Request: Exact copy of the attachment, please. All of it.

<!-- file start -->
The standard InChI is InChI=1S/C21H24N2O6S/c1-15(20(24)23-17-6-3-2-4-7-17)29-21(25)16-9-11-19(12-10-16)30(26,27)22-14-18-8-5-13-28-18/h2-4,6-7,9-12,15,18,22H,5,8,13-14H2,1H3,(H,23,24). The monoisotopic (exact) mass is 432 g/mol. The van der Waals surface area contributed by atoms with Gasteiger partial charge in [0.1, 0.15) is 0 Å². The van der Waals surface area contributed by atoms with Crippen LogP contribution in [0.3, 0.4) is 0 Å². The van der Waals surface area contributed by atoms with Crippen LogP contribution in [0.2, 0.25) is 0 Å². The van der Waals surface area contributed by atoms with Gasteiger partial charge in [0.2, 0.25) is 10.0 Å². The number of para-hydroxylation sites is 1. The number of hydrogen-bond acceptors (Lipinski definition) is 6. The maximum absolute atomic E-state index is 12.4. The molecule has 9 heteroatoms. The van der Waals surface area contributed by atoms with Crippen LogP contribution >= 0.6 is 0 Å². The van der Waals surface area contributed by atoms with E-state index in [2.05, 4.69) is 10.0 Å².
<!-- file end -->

The standard InChI is InChI=1S/C21H24N2O6S/c1-15(20(24)23-17-6-3-2-4-7-17)29-21(25)16-9-11-19(12-10-16)30(26,27)22-14-18-8-5-13-28-18/h2-4,6-7,9-12,15,18,22H,5,8,13-14H2,1H3,(H,23,24). The monoisotopic (exact) mass is 432 g/mol. The van der Waals surface area contributed by atoms with Gasteiger partial charge in [0.1, 0.15) is 0 Å². The van der Waals surface area contributed by atoms with Crippen LogP contribution in [0.3, 0.4) is 0 Å². The van der Waals surface area contributed by atoms with Crippen LogP contribution in [0.2, 0.25) is 0 Å². The van der Waals surface area contributed by atoms with Gasteiger partial charge in [0.2, 0.25) is 10.0 Å². The number of para-hydroxylation sites is 1. The number of hydrogen-bond acceptors (Lipinski definition) is 6. The maximum absolute atomic E-state index is 12.4. The molecule has 9 heteroatoms. The van der Waals surface area contributed by atoms with Crippen LogP contribution >= 0.6 is 0 Å². The van der Waals surface area contributed by atoms with E-state index in [2.05, 4.69) is 10.0 Å².